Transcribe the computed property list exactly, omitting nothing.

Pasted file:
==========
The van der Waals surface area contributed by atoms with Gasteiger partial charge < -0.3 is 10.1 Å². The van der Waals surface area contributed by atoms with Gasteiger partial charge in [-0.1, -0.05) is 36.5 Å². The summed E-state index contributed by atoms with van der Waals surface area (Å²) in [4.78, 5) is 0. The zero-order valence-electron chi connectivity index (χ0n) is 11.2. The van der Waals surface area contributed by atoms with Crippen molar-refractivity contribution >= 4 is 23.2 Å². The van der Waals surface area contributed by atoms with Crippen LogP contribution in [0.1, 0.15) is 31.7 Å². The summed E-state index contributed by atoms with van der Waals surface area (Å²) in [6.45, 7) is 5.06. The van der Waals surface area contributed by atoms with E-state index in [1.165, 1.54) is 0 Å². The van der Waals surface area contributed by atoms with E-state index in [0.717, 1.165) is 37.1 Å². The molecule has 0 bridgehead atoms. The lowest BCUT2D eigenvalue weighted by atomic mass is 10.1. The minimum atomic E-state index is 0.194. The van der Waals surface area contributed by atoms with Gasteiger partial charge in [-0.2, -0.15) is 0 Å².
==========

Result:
The van der Waals surface area contributed by atoms with Gasteiger partial charge < -0.3 is 10.1 Å². The van der Waals surface area contributed by atoms with Gasteiger partial charge in [-0.1, -0.05) is 36.5 Å². The summed E-state index contributed by atoms with van der Waals surface area (Å²) in [4.78, 5) is 0. The zero-order valence-electron chi connectivity index (χ0n) is 11.2. The van der Waals surface area contributed by atoms with Crippen molar-refractivity contribution >= 4 is 23.2 Å². The van der Waals surface area contributed by atoms with Crippen LogP contribution in [0.1, 0.15) is 31.7 Å². The summed E-state index contributed by atoms with van der Waals surface area (Å²) in [6.45, 7) is 5.06. The van der Waals surface area contributed by atoms with E-state index in [1.165, 1.54) is 0 Å². The van der Waals surface area contributed by atoms with E-state index in [0.717, 1.165) is 37.1 Å². The molecule has 0 bridgehead atoms. The lowest BCUT2D eigenvalue weighted by atomic mass is 10.1. The minimum atomic E-state index is 0.194. The van der Waals surface area contributed by atoms with Gasteiger partial charge in [-0.2, -0.15) is 0 Å².